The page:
The most entertaining pre-Masters tradition takes place on Wednesday, as golfers take to the other course at Augusta National Golf Club for the Par 3 Contest. A yearly tradition that began in 1960, the Par 3 Contest is a light-hearted event, sandwiched in between practice rounds just one day before The Masters begins.
While there is a reward for the winner, in the form of a crystal bowl, the Par 3 contest is more about the experience -- for both the players and their fans. For years, it quietly existed, until ESPN began televising the event four years ago. Since then, it's become a made-for-TV contest, with handpicked groups chosen for broadcast window.
There's a few things to keep in mind ahead of Wednesday's Par 3 Contest, including one important curse that still has yet to be broken.
This isn't your typical municipal par 3 course. At Augusta National, everything on the grounds is carefully manicured, aligning with the image the club puts forth. The Augusta National Par 3 Course is a miniature version of the 18-hole championship course, with sloping greens, tricky tee shots and plenty of hazards.
Ike's Pond, named after Dwight Eisenhower, who proposed a fishing area during his time as a member, is a center-point of the par 3 course, with the tee shots for the final two holes playing over water.
Did it seem odd when a leader, and Masters contender, triple bogeyed the ninth hole of the Par 3 Contest? Why are children taking putts and hitting tee shots? Does anyone actually want to win the Par 3 Contest?
The answer to the last question solves the first two riddles. Real or not, there is a longstanding "curse" on The Masters Par 3 Contest winner. After all, no Par 3 Contest champion has gone on to win the main event in the same year. Golfers are a superstitious bunch -- from lucky head covers to marking balls with a certain coin aligned in a certain fashion on the green -- so the curse is serious business.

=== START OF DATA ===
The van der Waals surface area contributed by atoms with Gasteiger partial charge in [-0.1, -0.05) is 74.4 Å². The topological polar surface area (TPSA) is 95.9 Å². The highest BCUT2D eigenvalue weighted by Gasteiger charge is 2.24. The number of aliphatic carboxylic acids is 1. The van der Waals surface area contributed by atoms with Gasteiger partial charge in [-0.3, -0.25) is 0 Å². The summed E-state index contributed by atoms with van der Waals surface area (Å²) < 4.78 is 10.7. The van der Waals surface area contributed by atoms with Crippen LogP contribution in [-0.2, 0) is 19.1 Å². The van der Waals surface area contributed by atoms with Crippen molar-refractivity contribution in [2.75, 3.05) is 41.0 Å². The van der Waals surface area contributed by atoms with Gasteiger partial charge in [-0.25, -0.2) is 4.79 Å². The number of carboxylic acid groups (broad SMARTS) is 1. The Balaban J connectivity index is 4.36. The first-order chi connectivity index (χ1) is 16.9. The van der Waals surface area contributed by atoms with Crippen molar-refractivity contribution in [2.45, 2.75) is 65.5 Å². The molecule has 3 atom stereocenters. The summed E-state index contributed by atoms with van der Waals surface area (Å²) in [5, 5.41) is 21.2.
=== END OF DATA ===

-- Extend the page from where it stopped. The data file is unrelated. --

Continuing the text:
A good bounce or a bit of luck always seems to come into play over the course of a typical tournament, so it's easy to see why golfers tend to slant toward the superstitious end of the spectrum. Then again, maybe this is the year the curse is finally broken (but probably not).
While the top players have their own steady caddies for actual events, the Par 3 Contest is a different story. The day before The Masters is a time to relax and have a little fun before it's time to get down to business on Thursday. As such, golfers have kids in tow during the Par 3 Contest, dressed in the same white jumpsuits the caddies wear during the tournament.
It's not uncommon to see the kids hitting tee shots with oversized golf balls and undersized clubs, or lining up putts with the help of their fathers. The relaxed atmosphere is a nice change of pace from the rest of the week, which features planning on Monday and Tuesday, and the event itself from Thursday through Sunday.
Unlike The Masters itself, the Par 3 Contest is a chance for fans to get up close and personal with some of their favorite golfers. It's a big draw every year, with the spectacle growing recently as ESPN placed more attention on the contest with a live broadcast and an online stream. The crowds have swelled, and the players spend time meeting and greeting the fans, even signing autographs at times.
The Par 3 Contest is a more family friendly event, with kids lining the ropes, playing in the grass and even following their fathers and grandfathers on the course -- Jack Nicklaus always has a grandchild in tow, it seems.
This video captures it all pretty well, from the aces to Arnold Palmer draining a putt from off the green at No. 9, and everything in between.
What To Watch For
If the 2012 Par 3 Contest is like the year prior, Arnold Palmer, Gary Player and Jack Nicklaus will be the must-see group of the day. The three have been grouped together for the last few years, drawing huge crowds and providing entertainment on the Wednesday before The Masters. The three golf legends remain the faces of the sport, and seeing them out on the course is always enjoyable.
The Par 3 also provides a chance to see some of the stars -- Phil Mickelson, most notably -- and the younger generation. The wide-eyed first-timers are always fun to keep an eye on as they soak in the Par 3 Contest and everything else at Augusta National. These younger players -- fringe competitors in The Masters -- are also the most likely to go all-out in the Par 3 Contest, playing the nine holes in more serious fashion.
It all gets under way Wednesday at 12:30 p.m. ET. Coverage of the Par 3 Contest begins at 3 p.m. on ESPN and online at Masters.com.